More than a year since the start of the Tết Offensive, President Nixon authorised Operation Menu (previously intended as Operation Breakfast) allowing for a concentrated period of intense bombing in Cambodia along its southeast border with Vietnam. Technically, bombing in Cambodia had begun under President Johnson in 1965 after the initiation of Operation Rolling Thunder. However, under President Johnson, the bombing in Cambodia was seen as a spillover of the fighting against the People’s Army of Vietnam (PAVN) and the National Liberation Front (NLF). Conversely, Operation Menu authorised by President Nixon on 15 March 1969 was a direct order to bomb inside Cambodian territory.
In the infographic timelapse below, created for the exhibit Remembering Vietnam: Twelve Critical Episodes in the Vietnam War on 6 January 2019 at the National Archives Museum in Washington DC, the extent of American bombings all over Vietnam as a well as inside Cambodia and Laos can be seen. It shows all bombing runs from 1965 to 1973 (highlighted by red dots) and which areas were most affected by them (highlighted in green). It is obvious that US B-52s had targeted northern and southern parts of Laos from as early as 1965, no doubt in an effort to disrupt the crucial Democratic Republic of Vietnam (DRV) supply lines running through Laos along the Ho Chi Minh Trail.
Until US and Army of the Republic of Vietnam (ARVN) forces could successfully interdict the Ho Chi Minh Trail, they would fight the war with what felt like one hand tied behind their backs. To combat this handicap, B-52 bombers on standard bombing runs in South Vietnam were redirected to the border with Cambodia on 18 March 1969. As well as aimed at disrupting NLF supply routes and destroying communist sanctuaries along the border, the main target for American bombs was the Central Office for South Vietnam (COSVN), a huge area in the Memot plantation near the Fish Hook area of the border that was used as the resistance headquarters, charged with planning, implementing and directing resistance operations and troops. It was an immensely important target, however, it was never captured or destroyed.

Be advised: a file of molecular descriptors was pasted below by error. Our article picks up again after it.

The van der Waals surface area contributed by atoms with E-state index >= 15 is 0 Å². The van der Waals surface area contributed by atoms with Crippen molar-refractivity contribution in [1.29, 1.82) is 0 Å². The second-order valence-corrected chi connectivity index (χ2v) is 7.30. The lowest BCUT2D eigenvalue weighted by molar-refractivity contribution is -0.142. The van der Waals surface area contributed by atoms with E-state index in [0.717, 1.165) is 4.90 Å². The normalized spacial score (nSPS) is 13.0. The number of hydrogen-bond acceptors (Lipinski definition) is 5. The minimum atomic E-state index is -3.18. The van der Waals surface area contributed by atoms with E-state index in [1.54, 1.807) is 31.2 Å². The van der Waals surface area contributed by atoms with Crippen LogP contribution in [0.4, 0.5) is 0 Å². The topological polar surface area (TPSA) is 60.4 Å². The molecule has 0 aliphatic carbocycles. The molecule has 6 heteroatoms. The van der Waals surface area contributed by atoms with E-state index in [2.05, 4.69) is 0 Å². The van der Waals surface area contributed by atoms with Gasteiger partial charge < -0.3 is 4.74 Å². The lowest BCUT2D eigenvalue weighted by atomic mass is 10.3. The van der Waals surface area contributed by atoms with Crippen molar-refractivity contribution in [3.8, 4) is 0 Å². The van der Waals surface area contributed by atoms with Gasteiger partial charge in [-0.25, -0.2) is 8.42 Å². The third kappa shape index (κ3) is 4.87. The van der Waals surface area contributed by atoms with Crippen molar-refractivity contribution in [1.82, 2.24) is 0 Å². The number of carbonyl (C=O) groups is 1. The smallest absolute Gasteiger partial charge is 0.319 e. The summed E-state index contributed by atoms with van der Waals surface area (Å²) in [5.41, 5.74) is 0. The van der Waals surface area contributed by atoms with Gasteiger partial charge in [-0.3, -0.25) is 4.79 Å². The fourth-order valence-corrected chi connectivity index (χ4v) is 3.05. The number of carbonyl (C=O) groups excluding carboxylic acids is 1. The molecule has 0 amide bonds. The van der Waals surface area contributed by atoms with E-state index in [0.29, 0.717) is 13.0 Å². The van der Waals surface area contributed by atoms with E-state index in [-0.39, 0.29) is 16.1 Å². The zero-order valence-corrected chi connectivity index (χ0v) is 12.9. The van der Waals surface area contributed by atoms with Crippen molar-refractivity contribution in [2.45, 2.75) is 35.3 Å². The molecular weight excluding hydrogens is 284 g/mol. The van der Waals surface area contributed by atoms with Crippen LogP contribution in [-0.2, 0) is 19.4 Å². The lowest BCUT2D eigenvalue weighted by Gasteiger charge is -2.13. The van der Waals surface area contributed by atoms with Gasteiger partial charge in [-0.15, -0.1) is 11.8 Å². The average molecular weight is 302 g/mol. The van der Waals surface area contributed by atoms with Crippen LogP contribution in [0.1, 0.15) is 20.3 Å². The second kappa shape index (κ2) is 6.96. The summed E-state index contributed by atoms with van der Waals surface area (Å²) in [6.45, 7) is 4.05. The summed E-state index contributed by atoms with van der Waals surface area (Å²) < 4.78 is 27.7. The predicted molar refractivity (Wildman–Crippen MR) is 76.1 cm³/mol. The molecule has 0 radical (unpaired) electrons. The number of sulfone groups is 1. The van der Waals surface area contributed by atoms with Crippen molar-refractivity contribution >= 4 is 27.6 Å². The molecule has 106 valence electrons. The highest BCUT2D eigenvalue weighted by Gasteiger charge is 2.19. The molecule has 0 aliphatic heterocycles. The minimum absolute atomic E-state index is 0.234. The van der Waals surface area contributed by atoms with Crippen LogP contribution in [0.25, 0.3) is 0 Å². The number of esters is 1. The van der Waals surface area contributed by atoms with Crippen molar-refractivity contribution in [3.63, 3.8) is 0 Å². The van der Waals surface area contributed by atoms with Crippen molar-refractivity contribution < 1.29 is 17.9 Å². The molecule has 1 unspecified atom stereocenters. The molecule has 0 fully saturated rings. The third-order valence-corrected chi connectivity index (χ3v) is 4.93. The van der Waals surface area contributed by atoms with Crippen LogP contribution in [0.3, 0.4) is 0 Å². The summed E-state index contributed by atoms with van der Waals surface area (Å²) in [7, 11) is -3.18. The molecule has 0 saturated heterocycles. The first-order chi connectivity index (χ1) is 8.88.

What looked like a decision by President Nixon to expand the war into Cambodia seriously galvanised the American public at home. Anti-war protesters saw the decision as running counter to President Nixon’s promise of bringing the war to an end. This eventually fuelled en masse protests across the nation, including the tragedy at Kent State University where four students were shot and killed by National Guardsmen in 1970.